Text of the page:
Of all the documents we discuss with, and prepare for our clients, the Last Will & Testament, or will, is the best known and understood. It is the document that allows a person to handle several important matters, including a description of how his or her belongings and assets will be distributed after he or she dies. It is different than what some call a "Living Will," which is the document that describes how a person wants his or her "end-of-life" matters resolved.

In Colorado, and many other states, the Living Will is referred to as an Advance Directive, which helps avoid confusion between it and the Last Will & Testament.

In addition to identifying how a person's belongings and assets will be distributed, the will is also the place where he or she names a personal representative (sometimes called an "executor") to carry out the directions included in the will.

If a person has no will, there is a distribution plan the heirs must follow unless they agree otherwise. We have seen some families do just fine where there was no will, but the chances of disagreement multiply several times over in most situations. Even if there is no disagreement, letting the government decide who will receive the belongings and assets of a person just seems out of place to most of us.

In addition, every parent should have a will for one other obvious reason. If a person has children that are not of adult age, or if he or she has an adult child that is developmentally disabled, a will is the document that allows him or her to name who will serve as guardian if he or she predeceases the dependents. That is not a decision that can be left to the law, meaning there is no automatic solution like there is with a person's belongings and assets.

Instead, if there is a disagreement about who should care for the dependents, or equally important, how the deceased person's money should be used to support those dependents, then the only solution is for a court to get involved and make a determination of what is in the best interests of those dependents. All of that cost, stress and long-term damage to family relationships can be avoided with a will.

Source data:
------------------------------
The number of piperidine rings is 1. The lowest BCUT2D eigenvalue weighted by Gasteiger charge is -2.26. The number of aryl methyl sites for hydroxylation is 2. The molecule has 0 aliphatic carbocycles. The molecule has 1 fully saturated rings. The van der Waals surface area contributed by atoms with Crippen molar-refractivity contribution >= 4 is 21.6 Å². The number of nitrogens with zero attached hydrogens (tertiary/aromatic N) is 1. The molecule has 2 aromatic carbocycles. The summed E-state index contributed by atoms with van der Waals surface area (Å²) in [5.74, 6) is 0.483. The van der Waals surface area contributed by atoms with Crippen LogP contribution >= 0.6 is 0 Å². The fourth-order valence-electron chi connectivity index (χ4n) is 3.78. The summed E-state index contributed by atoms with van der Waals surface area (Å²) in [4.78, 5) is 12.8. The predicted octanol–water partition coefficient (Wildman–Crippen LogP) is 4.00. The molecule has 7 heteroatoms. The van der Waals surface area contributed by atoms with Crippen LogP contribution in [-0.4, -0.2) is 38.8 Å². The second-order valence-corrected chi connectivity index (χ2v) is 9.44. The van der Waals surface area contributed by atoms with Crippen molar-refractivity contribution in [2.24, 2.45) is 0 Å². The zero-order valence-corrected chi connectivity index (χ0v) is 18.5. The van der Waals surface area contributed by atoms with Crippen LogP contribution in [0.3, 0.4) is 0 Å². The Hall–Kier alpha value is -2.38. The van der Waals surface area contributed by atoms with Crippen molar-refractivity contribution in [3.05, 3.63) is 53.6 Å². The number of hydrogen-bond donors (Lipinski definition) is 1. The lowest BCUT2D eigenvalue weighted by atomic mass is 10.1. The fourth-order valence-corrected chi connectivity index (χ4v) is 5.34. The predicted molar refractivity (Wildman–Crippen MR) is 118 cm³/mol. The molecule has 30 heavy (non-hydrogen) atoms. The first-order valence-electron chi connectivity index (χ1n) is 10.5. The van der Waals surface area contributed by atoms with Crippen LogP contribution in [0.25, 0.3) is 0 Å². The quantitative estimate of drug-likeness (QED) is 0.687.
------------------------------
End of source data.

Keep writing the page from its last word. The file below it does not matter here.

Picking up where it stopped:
Some incorrectly believe a general or special power of attorney is sufficient to name who handles their affairs after they die. That is incorrect because in every state, the authority given in a power of attorney automatically terminates at the death of the person who gave the power.

Several years ago, a widowed friend of ours told us she intended to create a will, but life got busy and she never actually followed through. She had no surviving parents or siblings, but had a son, who she wanted to receive her things; she probably put off paying for a will because she thought that the distribution to her son would be easy.

When meeting with her son after her death, he told us something that completely altered what would happen to her estate. He told us that he was her son because she "informally" adopted him many years ago. He was not her biological son; nor had he ever been legally adopted.

Unfortunately, even though they both acted as though they were related, under the government's rules, their relationship didn't matter. He had no right to any of her estate.

However, had she completed a will, the results would have been entirely different. He would have received everything.

However, because she did not, distant relatives (whom we believe she did not even know) received her estate.

We acknowledge that is an extreme scenario, but we include it here as an example of the unexpected things that can come up and can completely change what a person thought would happen after he or she dies.

Estate planning is far too important to leave to good intentions, so beginning in June, we will be holding a no-cost seminar two Wednesdays a month so that anyone who wishes can find out how simple it is to protect his or her estate.

Seating is limited for each seminar (no more than eight people), so that we can focus on the specific questions of a small group.

Brad Wright's business and estate planning practice includes transactional and litigation matters with a special focus on business succession. His brother, Steve, has a similar law practice in Idaho Falls, Idaho, and together they assist businesses of all sizes and types with a wide variety of legal issues. If there are questions about this column or topics you would like us to address in future columns, send an e-mail to bwright@GJlawyer.com or steve@wrightlawidaho.com, or call 970-270-1213.

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